Practically all people who work with flowers, or just enjoy them, will have come across one of the Flower Council of Holland’s campaigns at some point – whether they realize it or not! Remember that red ‘Cupi-drone’ delivering Valentine’s roses to unsuspecting couples on the street? That’s them! Five half-naked hunks in a greenhouse, asking you what your favourite flower is? Once again: the Flower Council!
They are the only organization still involved in the general, international marketing of flowers and plants, and they do it well. So well in fact, that florists can learn a whole lot from how they design and target their campaigns. Cleverly ‘keeping flowers and plants top of mind with the consumer’, is what it comes down to every time. And not just keeping consumer’s talking about it, but the media as well, further amplifying the reach of their ads. While the Flower Council focuses on four European countries, the campaigns are often so successful that their impact reaches far beyond those borders.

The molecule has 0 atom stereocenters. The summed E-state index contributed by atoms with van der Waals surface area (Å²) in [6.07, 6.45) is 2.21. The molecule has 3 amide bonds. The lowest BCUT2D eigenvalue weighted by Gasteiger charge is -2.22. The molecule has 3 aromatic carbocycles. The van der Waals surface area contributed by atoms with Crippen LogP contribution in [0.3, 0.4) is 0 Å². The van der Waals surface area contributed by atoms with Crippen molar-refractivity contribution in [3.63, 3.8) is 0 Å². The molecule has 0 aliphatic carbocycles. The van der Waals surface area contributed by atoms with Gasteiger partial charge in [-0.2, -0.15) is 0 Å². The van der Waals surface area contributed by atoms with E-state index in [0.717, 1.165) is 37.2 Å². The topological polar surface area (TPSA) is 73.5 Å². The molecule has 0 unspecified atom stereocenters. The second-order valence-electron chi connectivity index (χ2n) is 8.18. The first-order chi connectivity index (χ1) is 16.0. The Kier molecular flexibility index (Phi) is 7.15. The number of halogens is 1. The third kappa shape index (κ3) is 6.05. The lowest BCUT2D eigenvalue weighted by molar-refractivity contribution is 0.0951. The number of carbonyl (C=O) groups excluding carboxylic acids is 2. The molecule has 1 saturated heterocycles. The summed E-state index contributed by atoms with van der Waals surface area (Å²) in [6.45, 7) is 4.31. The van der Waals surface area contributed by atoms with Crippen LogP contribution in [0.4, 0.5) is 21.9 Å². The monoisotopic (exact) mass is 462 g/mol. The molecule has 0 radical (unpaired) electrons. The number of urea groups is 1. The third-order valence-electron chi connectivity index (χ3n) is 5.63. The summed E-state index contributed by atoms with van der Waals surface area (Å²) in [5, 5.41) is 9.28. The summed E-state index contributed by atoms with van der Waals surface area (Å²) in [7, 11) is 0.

That said, the Green Gallery (see: www.thegreengallery.com) magazine differs substantially from their usual marketing campaigns – at least at first sight. So we asked Managing Director Marc Eijsackers some questions about what this means for the direction of the Flower Council – and the marketing of flowers and plants in general. His answers make for thought-provoking reading…
Hello Marc, thanks for taking the time. To get right into it: should we see the Green Gallery magazine as an ode to flowers and the endless ways in which they inspire various people and trades, rather than a marketing publication? Or are those two approaches not mutually exclusive?
“Not mutually exclusive, no. We want to inspire with the beauty of flowers and plants and our aim is to show this beauty through inspiring, artistic and exciting content. Which will help us to get our products more top of mind with our target group.